Minogue: Crops research focused on Prairie competitiveness

Researchers are co-operating to create a brighter future for Prairie agriculture.

Agronomists and scientists from Saskatchewan Agriculture, the Wheatland Conservation Area, the Indian Head Agricultural Research Foundation (IHARF), the Canola Council of Canada and Agriculture and Agri-Food Canada’s (AAFC’s) Semi-Arid Prairie Agricultural Research Centre (SPARC) came together here July 12 to showcase their in-field research work.

Several long-term projects are underway that are expected to help Prairie farmers keep their competitive edge in the short term and the long term.

IHARF manager Chris Holzapfel demonstrated a multi-site research project designed to determine which hybrid canola types are best suited to straight combining. This work could save many canola growers from having to swath — lowering machinery and field costs and saving time.

AAFC durum wheat researcher Danny Singh explained the wheat breeding program in place at SPARC. They have already registered the first solid stem durum in Canada, currently known as DT818. This variety has been bred to be sawfly-resistant.

"We’re excited to see if that helps some of the people who have wheat stem sawfly," Singh says.

Midge-resistant durum is in the final year of testing, and could be commercially available in three to four years.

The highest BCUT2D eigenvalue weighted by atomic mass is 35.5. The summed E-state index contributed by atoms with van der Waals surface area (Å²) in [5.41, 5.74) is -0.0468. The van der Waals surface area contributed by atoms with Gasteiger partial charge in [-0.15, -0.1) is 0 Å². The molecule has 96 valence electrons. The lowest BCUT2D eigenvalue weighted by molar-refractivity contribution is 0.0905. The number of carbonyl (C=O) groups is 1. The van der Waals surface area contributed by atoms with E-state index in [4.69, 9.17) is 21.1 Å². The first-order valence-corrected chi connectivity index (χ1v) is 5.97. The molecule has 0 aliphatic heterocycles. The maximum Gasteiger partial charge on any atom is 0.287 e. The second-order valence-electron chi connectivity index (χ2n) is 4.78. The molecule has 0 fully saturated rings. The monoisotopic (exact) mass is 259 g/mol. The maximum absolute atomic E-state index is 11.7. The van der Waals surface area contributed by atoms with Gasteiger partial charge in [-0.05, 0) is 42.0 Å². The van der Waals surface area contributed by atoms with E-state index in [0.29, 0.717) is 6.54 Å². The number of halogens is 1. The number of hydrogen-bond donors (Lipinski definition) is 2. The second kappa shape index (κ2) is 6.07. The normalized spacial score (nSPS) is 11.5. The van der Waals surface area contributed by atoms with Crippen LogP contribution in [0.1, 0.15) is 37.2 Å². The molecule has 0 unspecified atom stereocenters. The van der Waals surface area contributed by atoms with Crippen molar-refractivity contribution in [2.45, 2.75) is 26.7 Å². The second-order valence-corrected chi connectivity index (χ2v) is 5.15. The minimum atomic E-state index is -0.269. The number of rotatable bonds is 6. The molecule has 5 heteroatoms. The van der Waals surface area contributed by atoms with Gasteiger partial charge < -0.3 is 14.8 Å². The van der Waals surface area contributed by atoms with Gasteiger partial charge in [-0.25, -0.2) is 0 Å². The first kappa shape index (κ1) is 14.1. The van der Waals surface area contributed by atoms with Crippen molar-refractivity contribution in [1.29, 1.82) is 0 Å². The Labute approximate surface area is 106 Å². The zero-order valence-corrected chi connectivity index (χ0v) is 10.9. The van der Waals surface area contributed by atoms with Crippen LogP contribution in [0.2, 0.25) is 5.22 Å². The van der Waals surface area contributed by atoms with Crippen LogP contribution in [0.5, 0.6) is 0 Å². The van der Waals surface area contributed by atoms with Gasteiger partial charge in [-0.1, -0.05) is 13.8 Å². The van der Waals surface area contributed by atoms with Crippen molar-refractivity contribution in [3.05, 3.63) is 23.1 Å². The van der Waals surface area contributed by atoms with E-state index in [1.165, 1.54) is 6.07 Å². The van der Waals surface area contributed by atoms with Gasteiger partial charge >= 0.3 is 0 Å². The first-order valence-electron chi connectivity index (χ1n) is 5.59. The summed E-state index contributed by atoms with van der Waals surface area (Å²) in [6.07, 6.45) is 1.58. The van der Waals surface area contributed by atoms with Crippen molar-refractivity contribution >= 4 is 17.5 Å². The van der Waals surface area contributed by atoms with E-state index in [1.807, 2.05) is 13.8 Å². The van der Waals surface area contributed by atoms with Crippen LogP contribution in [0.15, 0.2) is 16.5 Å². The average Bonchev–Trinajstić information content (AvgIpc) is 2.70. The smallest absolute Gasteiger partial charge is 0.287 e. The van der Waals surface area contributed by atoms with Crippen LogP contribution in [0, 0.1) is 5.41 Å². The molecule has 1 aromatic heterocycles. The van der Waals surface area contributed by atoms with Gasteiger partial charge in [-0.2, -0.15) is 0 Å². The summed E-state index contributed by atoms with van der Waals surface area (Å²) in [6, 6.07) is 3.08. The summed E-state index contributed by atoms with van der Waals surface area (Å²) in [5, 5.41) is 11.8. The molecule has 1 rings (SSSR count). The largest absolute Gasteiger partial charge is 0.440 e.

Singh seemed most excited when describing new winter durum varieties. Seeding durum in the fall may one day enable Prairie farmers to harvest earlier, lowering the risk of damage from frost and some disease. The winter durum varieties on display at SPARC are Russian types that don’t meet Canadian standards.

"We’re starting to make some crosses now," Singh said. But the final product is "20 years away, at least."

While the end results are still uncertain, he says, "If we don’t try it, we won’t know."

Saskatchewan Pulse Growers pulse breeder Tom Warkentin described the pulse breeding program, in which there are more varieties of all major pulse crops in the pipeline.

"We’re using modern genomics to seep up our efforts," Warkentin says. While he stresses that this is not the same as genetic modification, using genetic markers to identify traits allows for faster breeder progress.

Key elements to the pulse breeding program are biofortification, efforts to breed crops with higher levels of nutrients such as zinc or iron, and improving herbicide resistance.

Other projects on display included trials of various pea inoculants applied at different rates, phosphorus uptake in wheat and canola, spraying hybrid canola at different plant stages, and new pea varieties that may be suitable for forage.

— Leeann Minogue is editor of Grainews at Griffin, Sask.


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